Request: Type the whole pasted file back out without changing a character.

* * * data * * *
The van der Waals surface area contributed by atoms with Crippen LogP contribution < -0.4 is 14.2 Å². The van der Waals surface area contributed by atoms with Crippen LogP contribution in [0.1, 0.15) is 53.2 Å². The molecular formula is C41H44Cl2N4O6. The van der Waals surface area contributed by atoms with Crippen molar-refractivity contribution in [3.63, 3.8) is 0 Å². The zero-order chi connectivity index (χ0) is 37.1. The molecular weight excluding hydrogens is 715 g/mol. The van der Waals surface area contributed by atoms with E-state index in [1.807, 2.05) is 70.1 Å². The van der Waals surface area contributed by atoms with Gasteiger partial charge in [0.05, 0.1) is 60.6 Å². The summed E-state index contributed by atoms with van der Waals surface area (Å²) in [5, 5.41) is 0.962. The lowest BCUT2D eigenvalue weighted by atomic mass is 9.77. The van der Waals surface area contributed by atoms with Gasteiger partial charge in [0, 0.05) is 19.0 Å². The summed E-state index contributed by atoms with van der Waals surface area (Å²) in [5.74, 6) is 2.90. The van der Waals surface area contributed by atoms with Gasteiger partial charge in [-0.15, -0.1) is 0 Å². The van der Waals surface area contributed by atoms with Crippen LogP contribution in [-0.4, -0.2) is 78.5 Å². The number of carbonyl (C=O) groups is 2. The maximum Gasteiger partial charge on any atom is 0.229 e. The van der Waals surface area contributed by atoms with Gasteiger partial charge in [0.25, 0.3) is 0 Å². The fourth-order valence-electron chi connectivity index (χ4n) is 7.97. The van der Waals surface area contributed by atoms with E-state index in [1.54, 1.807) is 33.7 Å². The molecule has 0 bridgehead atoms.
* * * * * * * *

The van der Waals surface area contributed by atoms with Crippen LogP contribution < -0.4 is 14.2 Å². The van der Waals surface area contributed by atoms with Crippen LogP contribution in [0.1, 0.15) is 53.2 Å². The molecular formula is C41H44Cl2N4O6. The van der Waals surface area contributed by atoms with Crippen molar-refractivity contribution in [3.63, 3.8) is 0 Å². The zero-order chi connectivity index (χ0) is 37.1. The molecular weight excluding hydrogens is 715 g/mol. The van der Waals surface area contributed by atoms with E-state index in [1.807, 2.05) is 70.1 Å². The van der Waals surface area contributed by atoms with Gasteiger partial charge in [0.05, 0.1) is 60.6 Å². The summed E-state index contributed by atoms with van der Waals surface area (Å²) in [5, 5.41) is 0.962. The lowest BCUT2D eigenvalue weighted by atomic mass is 9.77. The van der Waals surface area contributed by atoms with Gasteiger partial charge in [0, 0.05) is 19.0 Å². The summed E-state index contributed by atoms with van der Waals surface area (Å²) in [5.74, 6) is 2.90. The van der Waals surface area contributed by atoms with Gasteiger partial charge in [-0.15, -0.1) is 0 Å². The van der Waals surface area contributed by atoms with Crippen LogP contribution in [-0.4, -0.2) is 78.5 Å². The number of carbonyl (C=O) groups is 2. The maximum Gasteiger partial charge on any atom is 0.229 e. The van der Waals surface area contributed by atoms with Gasteiger partial charge in [0.25, 0.3) is 0 Å². The fourth-order valence-electron chi connectivity index (χ4n) is 7.97. The van der Waals surface area contributed by atoms with E-state index in [1.54, 1.807) is 33.7 Å². The molecule has 0 bridgehead atoms.